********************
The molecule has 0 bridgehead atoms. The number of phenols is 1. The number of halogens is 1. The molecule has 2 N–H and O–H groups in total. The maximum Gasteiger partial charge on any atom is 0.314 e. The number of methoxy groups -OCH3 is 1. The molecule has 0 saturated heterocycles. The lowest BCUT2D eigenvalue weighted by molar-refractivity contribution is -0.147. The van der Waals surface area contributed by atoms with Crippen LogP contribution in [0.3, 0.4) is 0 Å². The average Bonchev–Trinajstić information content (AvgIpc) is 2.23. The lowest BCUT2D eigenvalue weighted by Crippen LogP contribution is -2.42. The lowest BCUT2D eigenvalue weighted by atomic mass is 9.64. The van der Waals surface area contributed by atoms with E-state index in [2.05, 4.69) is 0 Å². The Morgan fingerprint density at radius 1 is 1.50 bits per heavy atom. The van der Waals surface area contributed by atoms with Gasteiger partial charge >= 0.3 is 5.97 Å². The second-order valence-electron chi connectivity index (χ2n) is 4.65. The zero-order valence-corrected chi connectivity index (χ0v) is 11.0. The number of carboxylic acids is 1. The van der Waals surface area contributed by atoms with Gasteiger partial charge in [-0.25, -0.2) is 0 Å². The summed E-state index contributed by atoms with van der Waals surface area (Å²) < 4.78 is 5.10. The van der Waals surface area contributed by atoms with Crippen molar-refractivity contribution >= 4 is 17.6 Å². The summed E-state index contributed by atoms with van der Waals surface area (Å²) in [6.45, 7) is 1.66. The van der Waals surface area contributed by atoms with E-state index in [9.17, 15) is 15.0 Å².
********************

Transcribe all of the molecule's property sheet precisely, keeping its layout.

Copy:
The molecule has 0 bridgehead atoms. The number of phenols is 1. The number of halogens is 1. The molecule has 2 N–H and O–H groups in total. The maximum Gasteiger partial charge on any atom is 0.314 e. The number of methoxy groups -OCH3 is 1. The molecule has 0 saturated heterocycles. The lowest BCUT2D eigenvalue weighted by molar-refractivity contribution is -0.147. The van der Waals surface area contributed by atoms with Crippen LogP contribution in [0.3, 0.4) is 0 Å². The average Bonchev–Trinajstić information content (AvgIpc) is 2.23. The lowest BCUT2D eigenvalue weighted by Crippen LogP contribution is -2.42. The lowest BCUT2D eigenvalue weighted by atomic mass is 9.64. The van der Waals surface area contributed by atoms with E-state index in [2.05, 4.69) is 0 Å². The Morgan fingerprint density at radius 1 is 1.50 bits per heavy atom. The van der Waals surface area contributed by atoms with Gasteiger partial charge >= 0.3 is 5.97 Å². The second-order valence-electron chi connectivity index (χ2n) is 4.65. The zero-order valence-corrected chi connectivity index (χ0v) is 11.0. The number of carboxylic acids is 1. The van der Waals surface area contributed by atoms with Gasteiger partial charge in [-0.25, -0.2) is 0 Å². The summed E-state index contributed by atoms with van der Waals surface area (Å²) < 4.78 is 5.10. The van der Waals surface area contributed by atoms with Crippen molar-refractivity contribution >= 4 is 17.6 Å². The summed E-state index contributed by atoms with van der Waals surface area (Å²) in [6.45, 7) is 1.66. The van der Waals surface area contributed by atoms with E-state index in [9.17, 15) is 15.0 Å².